Writer Gabriel Garcia Marquez, Who Gave Voice To Latin America, Dies

Originally published on Thu April 17, 2014 8:06 pm

Admirers ask Gabriel Garcia Marquez --€” seated alongside his wife, Mercedes Barcha €-- to sign books in Santa Marta, Colombia, in 2007.
Alejandra Vega AFP/Getty Images

Latin American author Gabriel Garcia Marquez, who won the Nobel Prize in literature in 1982, died Thursday. He was 87. Garcia Marquez, the master of a style known as magic realism, was and remains Latin America's best-known writer.

His novels were filled with miraculous and enchanting events and characters; love and madness; wars, politics, dreams and death. And everything he had written, Garcia Marquez once said, he knew or heard before he was 8 years old.

A Writer Shaped By His Beginnings

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5:30pm

Thu April 17, 2014
Around the Nation

The Ohio Snake Art That's Been Mid-Slither For A Millennium

Originally published on Thu April 17, 2014 8:06 pm

The Serpent Mound in southern Ohio is 3 feet high and more than 1,300 feet long.
Courtesy of the Ohio Historical Society.

In new installment of the Spring Break series, Noah Adams visits the Serpent Mound in southern Ohio. It's not a burial site; it's a massive, grass-covered effigy of a snake, created a thousand years ago.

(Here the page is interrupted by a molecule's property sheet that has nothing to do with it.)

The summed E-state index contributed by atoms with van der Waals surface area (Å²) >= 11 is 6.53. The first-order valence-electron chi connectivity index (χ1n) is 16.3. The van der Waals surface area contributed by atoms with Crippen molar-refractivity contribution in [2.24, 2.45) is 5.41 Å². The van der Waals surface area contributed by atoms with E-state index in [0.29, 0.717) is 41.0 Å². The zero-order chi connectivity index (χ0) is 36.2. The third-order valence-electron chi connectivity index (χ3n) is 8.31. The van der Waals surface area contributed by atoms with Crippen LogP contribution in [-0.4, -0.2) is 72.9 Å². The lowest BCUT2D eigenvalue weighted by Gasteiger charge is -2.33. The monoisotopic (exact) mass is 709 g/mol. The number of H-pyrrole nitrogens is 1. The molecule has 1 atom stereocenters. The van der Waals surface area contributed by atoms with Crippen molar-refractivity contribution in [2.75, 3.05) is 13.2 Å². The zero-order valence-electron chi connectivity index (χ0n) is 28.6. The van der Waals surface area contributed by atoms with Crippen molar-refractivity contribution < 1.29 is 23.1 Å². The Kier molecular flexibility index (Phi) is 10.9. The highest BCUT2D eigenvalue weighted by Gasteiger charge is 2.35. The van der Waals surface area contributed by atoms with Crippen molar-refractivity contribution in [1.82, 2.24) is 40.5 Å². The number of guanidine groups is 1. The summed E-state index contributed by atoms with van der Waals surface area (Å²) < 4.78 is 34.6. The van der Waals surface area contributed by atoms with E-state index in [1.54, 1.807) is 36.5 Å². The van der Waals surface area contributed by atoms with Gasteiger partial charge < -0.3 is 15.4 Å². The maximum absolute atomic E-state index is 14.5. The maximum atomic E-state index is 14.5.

Copyright 2014 NPR. To see more, visit http://www.npr.org/.

Transcript

AUDIE CORNISH, HOST:

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5:07pm

Thu April 17, 2014
The Two-Way

Chelsea Clinton Says She's Pregnant

Originally published on Thu April 17, 2014 6:54 pm

Chelsea Clinton co-hosts "Girls: A No Ceilings Conversation," in New York on Thursday. Clinton chose the venue to announce that she and her husband are expecting their first child.
Ted Shaffrey AP

Chelsea Clinton announced Thursday that she and husband Marc Mezvinsky are expecting their first child, also a first grandchild for former President Bill Clinton and former Secretary of State Hillary Clinton.

"Mark and I are very excited that we have our first child arriving later this year," Chelsea Clinton, who is 34, said at a New York event while sitting on a stage with her mother, according to The Associated Press.

Hillary Clinton said she's "really excited" about becoming a grandmother.